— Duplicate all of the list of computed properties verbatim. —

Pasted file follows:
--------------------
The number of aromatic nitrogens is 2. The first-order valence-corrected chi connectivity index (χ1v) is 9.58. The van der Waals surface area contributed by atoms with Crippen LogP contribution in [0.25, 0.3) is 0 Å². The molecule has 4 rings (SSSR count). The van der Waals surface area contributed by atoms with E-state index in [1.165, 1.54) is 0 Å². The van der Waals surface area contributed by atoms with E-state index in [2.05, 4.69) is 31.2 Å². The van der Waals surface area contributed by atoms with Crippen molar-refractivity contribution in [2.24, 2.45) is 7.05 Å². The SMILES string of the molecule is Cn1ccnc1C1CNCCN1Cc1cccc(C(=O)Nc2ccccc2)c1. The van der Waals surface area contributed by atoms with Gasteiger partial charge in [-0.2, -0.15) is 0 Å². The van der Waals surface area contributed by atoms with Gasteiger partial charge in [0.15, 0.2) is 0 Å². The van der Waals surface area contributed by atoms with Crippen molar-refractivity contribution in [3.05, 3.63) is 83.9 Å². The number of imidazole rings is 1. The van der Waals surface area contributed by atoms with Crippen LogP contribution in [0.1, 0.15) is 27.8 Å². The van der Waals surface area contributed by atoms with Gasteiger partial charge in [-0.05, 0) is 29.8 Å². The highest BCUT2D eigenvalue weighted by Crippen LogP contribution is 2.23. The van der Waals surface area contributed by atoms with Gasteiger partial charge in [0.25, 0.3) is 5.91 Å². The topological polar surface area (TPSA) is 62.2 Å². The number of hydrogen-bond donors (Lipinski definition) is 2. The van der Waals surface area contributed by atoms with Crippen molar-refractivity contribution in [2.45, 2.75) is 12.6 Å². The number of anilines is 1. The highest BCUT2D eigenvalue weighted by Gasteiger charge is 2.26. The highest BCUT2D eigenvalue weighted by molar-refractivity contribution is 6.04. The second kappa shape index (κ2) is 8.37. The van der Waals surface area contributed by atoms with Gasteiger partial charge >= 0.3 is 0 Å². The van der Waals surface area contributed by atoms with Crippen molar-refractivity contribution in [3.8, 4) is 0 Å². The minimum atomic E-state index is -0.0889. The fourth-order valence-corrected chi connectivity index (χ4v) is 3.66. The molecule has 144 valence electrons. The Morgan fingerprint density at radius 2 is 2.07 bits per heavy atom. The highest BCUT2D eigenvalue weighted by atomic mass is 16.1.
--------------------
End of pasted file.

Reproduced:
The number of aromatic nitrogens is 2. The first-order valence-corrected chi connectivity index (χ1v) is 9.58. The van der Waals surface area contributed by atoms with Crippen LogP contribution in [0.25, 0.3) is 0 Å². The molecule has 4 rings (SSSR count). The van der Waals surface area contributed by atoms with E-state index in [1.165, 1.54) is 0 Å². The van der Waals surface area contributed by atoms with E-state index in [2.05, 4.69) is 31.2 Å². The van der Waals surface area contributed by atoms with Crippen molar-refractivity contribution in [2.24, 2.45) is 7.05 Å². The SMILES string of the molecule is Cn1ccnc1C1CNCCN1Cc1cccc(C(=O)Nc2ccccc2)c1. The van der Waals surface area contributed by atoms with Gasteiger partial charge in [-0.2, -0.15) is 0 Å². The van der Waals surface area contributed by atoms with Gasteiger partial charge in [0.15, 0.2) is 0 Å². The van der Waals surface area contributed by atoms with Crippen molar-refractivity contribution in [3.05, 3.63) is 83.9 Å². The number of imidazole rings is 1. The van der Waals surface area contributed by atoms with Crippen LogP contribution in [0.1, 0.15) is 27.8 Å². The van der Waals surface area contributed by atoms with Gasteiger partial charge in [-0.05, 0) is 29.8 Å². The highest BCUT2D eigenvalue weighted by Crippen LogP contribution is 2.23. The van der Waals surface area contributed by atoms with Gasteiger partial charge in [0.25, 0.3) is 5.91 Å². The topological polar surface area (TPSA) is 62.2 Å². The number of hydrogen-bond donors (Lipinski definition) is 2. The van der Waals surface area contributed by atoms with Crippen molar-refractivity contribution in [2.45, 2.75) is 12.6 Å². The number of anilines is 1. The highest BCUT2D eigenvalue weighted by Gasteiger charge is 2.26. The highest BCUT2D eigenvalue weighted by molar-refractivity contribution is 6.04. The second kappa shape index (κ2) is 8.37. The van der Waals surface area contributed by atoms with Gasteiger partial charge >= 0.3 is 0 Å². The van der Waals surface area contributed by atoms with Crippen molar-refractivity contribution in [3.8, 4) is 0 Å². The minimum atomic E-state index is -0.0889. The fourth-order valence-corrected chi connectivity index (χ4v) is 3.66. The molecule has 144 valence electrons. The Morgan fingerprint density at radius 2 is 2.07 bits per heavy atom. The highest BCUT2D eigenvalue weighted by atomic mass is 16.1.